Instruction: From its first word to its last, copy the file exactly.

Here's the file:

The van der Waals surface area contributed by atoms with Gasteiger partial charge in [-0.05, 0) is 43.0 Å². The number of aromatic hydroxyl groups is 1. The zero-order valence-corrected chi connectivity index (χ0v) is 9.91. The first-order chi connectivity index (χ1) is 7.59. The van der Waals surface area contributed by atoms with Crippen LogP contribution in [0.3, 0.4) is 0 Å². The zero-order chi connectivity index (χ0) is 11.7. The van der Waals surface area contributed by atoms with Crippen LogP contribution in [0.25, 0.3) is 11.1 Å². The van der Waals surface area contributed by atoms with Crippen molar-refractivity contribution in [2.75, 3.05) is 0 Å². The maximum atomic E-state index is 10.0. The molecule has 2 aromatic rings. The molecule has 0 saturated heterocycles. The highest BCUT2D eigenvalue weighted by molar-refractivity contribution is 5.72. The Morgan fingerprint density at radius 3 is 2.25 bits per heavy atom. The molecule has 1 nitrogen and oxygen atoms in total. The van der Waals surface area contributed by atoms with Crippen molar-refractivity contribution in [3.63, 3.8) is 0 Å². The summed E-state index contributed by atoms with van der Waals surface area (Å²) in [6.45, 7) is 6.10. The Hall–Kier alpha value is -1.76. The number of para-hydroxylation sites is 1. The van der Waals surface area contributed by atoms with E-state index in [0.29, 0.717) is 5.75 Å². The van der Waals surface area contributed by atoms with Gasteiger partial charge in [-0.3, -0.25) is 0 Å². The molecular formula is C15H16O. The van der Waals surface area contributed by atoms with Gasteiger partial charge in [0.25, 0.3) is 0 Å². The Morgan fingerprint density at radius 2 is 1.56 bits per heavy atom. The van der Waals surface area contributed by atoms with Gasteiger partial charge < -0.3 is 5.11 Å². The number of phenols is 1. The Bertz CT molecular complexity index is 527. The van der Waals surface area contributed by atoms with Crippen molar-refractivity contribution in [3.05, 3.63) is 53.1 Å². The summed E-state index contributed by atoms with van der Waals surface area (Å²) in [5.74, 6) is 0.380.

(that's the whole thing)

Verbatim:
The van der Waals surface area contributed by atoms with Gasteiger partial charge in [-0.05, 0) is 43.0 Å². The number of aromatic hydroxyl groups is 1. The zero-order valence-corrected chi connectivity index (χ0v) is 9.91. The first-order chi connectivity index (χ1) is 7.59. The van der Waals surface area contributed by atoms with Crippen LogP contribution in [0.3, 0.4) is 0 Å². The zero-order chi connectivity index (χ0) is 11.7. The van der Waals surface area contributed by atoms with Crippen LogP contribution in [0.25, 0.3) is 11.1 Å². The van der Waals surface area contributed by atoms with Crippen molar-refractivity contribution in [2.75, 3.05) is 0 Å². The maximum atomic E-state index is 10.0. The molecule has 2 aromatic rings. The molecule has 0 saturated heterocycles. The highest BCUT2D eigenvalue weighted by molar-refractivity contribution is 5.72. The Morgan fingerprint density at radius 3 is 2.25 bits per heavy atom. The molecule has 1 nitrogen and oxygen atoms in total. The van der Waals surface area contributed by atoms with Crippen molar-refractivity contribution in [3.63, 3.8) is 0 Å². The summed E-state index contributed by atoms with van der Waals surface area (Å²) in [6.45, 7) is 6.10. The Hall–Kier alpha value is -1.76. The number of para-hydroxylation sites is 1. The van der Waals surface area contributed by atoms with E-state index in [0.29, 0.717) is 5.75 Å². The van der Waals surface area contributed by atoms with Gasteiger partial charge in [-0.3, -0.25) is 0 Å². The molecular formula is C15H16O. The van der Waals surface area contributed by atoms with Gasteiger partial charge in [0.25, 0.3) is 0 Å². The Morgan fingerprint density at radius 2 is 1.56 bits per heavy atom. The van der Waals surface area contributed by atoms with Gasteiger partial charge < -0.3 is 5.11 Å². The number of phenols is 1. The Bertz CT molecular complexity index is 527. The van der Waals surface area contributed by atoms with Crippen molar-refractivity contribution in [3.05, 3.63) is 53.1 Å². The summed E-state index contributed by atoms with van der Waals surface area (Å²) in [5.74, 6) is 0.380.